Kathryn Shaw (Stanford) at ESADE: "If you are not a problem solver, your job can be automated"

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Kathryn Shaw (Stanford) at ESADE: "If you are not a problem solver, your job can be automated"

"Innovations in human resources are closely linked to technological innovations. If you use a very complex machine, you need a highly trained person to run it" declared professor Shaw at the ESADE Research Day


•    Michael Beer (Harvard): "The key is to get employees to love the organisation they work for. If the workers don’t love the company, customers won’t, either"

•    Laura Empson (Cass Business School): "Good leadership means knowing how to interpret the environment, surrounding yourself with the right people and building a common project"

 

"Innovations in human resources are closely linked to technological innovations. Today’s companies cannot prioritise technology over human resources or vice versa, because the two disciplines are complementary. If you use a very powerful and complex machine, you need a highly trained person to optimise its use," declared Kathryn Shaw, Professor of Economics at Stanford University at ESADE Research Day, an annual event highlighting research in the field of business. The focus of this year’s event was talent management and research on high-performance, high-impact organisations.

Prof. Shaw noted that, in recent years, computerisation has brought about "a change in the type of employees companies look for". She added: "They want people who are able to solve problems by themselves; if they don’t need to do that, their job can be automated." She noted, however, that in order for a person to have problem-solving autonomy, "the employee needs to be in an appropriate business environment, and the key to this is implementing best practices in human resources".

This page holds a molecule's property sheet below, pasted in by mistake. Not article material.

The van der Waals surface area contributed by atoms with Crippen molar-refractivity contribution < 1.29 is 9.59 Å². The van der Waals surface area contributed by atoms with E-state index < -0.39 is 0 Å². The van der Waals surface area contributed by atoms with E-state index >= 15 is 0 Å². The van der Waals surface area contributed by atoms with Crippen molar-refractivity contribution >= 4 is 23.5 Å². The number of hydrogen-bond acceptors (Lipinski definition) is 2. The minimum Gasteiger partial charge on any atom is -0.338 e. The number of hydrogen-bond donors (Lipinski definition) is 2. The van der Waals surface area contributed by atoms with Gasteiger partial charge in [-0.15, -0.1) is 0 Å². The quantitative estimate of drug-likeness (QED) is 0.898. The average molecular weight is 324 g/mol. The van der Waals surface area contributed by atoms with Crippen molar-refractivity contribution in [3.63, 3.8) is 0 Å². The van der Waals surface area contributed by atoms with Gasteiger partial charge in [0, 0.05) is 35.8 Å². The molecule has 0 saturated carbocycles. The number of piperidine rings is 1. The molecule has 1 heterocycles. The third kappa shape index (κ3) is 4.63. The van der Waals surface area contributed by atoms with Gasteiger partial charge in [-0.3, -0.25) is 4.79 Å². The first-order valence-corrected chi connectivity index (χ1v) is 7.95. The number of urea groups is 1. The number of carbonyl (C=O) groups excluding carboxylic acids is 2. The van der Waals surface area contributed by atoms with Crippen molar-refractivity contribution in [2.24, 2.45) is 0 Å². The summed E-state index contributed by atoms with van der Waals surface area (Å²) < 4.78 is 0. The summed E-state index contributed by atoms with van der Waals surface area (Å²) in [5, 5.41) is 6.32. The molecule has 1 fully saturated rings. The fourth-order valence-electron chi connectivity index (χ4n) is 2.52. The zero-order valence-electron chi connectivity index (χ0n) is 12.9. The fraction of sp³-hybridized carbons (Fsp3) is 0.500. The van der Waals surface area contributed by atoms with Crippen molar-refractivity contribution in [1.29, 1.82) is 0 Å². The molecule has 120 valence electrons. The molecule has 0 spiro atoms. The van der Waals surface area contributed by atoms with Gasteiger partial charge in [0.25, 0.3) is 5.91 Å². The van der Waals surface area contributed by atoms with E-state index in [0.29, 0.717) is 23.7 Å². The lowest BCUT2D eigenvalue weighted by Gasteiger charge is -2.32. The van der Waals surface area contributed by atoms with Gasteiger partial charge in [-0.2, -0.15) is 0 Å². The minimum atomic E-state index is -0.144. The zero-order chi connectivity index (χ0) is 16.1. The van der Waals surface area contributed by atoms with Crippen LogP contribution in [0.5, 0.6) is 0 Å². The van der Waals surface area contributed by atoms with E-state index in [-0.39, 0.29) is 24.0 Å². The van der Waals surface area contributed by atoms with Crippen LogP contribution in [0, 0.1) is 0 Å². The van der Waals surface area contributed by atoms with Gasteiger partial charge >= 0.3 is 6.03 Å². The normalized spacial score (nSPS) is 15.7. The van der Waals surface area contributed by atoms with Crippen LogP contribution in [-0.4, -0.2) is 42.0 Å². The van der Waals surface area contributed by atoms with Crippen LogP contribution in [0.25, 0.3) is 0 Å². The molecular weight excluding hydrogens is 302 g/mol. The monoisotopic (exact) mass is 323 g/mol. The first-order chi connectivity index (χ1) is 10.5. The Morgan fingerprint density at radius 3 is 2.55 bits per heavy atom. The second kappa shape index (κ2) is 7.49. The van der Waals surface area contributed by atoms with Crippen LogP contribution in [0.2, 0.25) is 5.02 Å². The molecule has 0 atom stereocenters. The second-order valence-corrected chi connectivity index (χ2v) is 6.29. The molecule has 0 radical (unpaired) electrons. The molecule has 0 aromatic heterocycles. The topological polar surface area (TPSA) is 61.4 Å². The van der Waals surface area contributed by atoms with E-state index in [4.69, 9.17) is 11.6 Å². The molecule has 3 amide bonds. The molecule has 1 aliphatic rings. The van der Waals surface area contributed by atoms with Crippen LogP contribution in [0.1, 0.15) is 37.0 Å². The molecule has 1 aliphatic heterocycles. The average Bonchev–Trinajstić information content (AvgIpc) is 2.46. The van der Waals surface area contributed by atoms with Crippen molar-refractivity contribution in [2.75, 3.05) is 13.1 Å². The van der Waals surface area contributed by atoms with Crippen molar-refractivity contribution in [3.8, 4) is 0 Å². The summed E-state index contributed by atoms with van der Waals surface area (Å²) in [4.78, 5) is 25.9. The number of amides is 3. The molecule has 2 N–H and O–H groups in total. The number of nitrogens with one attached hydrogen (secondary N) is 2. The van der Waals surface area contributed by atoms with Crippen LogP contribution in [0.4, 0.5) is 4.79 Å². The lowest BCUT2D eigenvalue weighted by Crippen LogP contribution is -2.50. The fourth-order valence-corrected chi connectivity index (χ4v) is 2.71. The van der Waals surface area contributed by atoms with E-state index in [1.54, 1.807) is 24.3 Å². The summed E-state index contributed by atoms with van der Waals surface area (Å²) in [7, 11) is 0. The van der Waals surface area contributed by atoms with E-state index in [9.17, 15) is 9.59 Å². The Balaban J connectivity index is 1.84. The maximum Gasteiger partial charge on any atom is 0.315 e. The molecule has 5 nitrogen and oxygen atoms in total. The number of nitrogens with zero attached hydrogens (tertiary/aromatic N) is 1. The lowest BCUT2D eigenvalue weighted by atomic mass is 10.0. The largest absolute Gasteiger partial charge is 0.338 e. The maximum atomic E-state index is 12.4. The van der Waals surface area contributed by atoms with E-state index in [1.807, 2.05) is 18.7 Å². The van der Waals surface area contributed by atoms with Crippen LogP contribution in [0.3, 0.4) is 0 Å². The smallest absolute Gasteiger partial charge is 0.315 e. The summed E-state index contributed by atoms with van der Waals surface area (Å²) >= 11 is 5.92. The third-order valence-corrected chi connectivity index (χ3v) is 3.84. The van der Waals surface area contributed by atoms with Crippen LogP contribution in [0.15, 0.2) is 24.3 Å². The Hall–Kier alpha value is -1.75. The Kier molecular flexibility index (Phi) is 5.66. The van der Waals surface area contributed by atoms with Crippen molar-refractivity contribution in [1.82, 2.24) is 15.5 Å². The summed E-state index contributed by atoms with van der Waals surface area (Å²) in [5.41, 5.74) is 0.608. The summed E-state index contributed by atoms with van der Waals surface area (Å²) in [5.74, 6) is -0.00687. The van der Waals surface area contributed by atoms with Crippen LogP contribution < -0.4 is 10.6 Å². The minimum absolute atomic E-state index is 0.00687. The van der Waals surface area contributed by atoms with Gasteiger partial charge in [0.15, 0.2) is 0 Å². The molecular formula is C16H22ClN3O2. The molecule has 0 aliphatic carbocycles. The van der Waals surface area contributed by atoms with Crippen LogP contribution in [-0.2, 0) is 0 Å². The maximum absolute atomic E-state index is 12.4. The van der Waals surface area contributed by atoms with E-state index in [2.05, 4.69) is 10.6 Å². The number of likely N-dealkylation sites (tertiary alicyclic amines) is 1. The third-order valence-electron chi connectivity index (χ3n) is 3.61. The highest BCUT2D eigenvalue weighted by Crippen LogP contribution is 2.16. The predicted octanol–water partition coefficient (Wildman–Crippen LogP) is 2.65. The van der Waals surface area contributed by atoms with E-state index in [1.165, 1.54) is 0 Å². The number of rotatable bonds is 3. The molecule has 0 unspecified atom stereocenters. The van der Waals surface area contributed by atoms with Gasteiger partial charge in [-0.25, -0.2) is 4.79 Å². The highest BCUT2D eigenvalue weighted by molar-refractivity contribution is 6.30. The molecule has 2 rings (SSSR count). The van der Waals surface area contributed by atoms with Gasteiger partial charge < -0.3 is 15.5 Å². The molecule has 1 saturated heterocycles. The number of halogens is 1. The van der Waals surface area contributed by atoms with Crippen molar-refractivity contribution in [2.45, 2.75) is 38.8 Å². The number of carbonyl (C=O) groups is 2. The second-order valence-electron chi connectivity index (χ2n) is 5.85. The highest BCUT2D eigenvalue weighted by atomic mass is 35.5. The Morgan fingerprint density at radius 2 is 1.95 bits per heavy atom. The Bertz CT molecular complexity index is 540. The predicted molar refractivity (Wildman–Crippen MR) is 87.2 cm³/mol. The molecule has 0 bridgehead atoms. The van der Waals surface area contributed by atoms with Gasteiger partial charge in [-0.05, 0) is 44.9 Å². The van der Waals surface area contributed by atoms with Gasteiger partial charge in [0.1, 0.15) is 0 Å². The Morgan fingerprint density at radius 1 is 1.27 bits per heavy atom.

The importance of inclusive leadership and values

Michael Beer, Professor Emeritus at Harvard Business School, discussed the operation of organisations that create high economic and social value. He highlighted the importance of "getting employees to love the organisation they work for" and "having common values that go beyond short-term interests". He added: "If the workers don’t love the company, customers won’t, either." Prof. Beer stressed the importance of promoting inclusive and transparent leadership and avoiding "closed vertical communication, which reduces trust and makes it difficult to learn".

"We need honest leaders who possess the values they represent, because economic incentives often go in another direction in such institutions," Prof. Beer commented. "Leaders of this sort are still a minority, but their numbers are growing."

Legitimisation, negotiation and manoeuvring: three variables for building leadership

Laura Empson, Professor in the Management of Professional Service Firms at Cass Business School, discussed her study of leadership dynamics in elite consulting firms. She defined three micro-dynamics that are necessary for co-workers to build leadership collectively: “First of all, legitimisation: you need to have triumphed in the market in order to be respected as a leader. Second, negotiation: it’s important to negotiate with other leaders and to know how to build consensus. And third, manoeuvring: you have to be able to use political skills such as social astuteness, make use of interpersonal influence, and know how to foster contact networks and appear sincere.” Prof. Empson observed: “Although the people involved often deny it, leadership environments operate in a very similar way to politics.”

“Good leadership means knowing how to interpret the environment,” commented Prof. Empson. “The key is to understand the dynamics of what we call leadership constellations.” She added: “Surrounding yourself with the right people and building a common project are also necessary.”

Jonathan Wareham, Dean of Faculty and Research at ESADE, commented on the quality of the event and highlighted the school’s commitment to research. “Without good research, innovation is impossible.”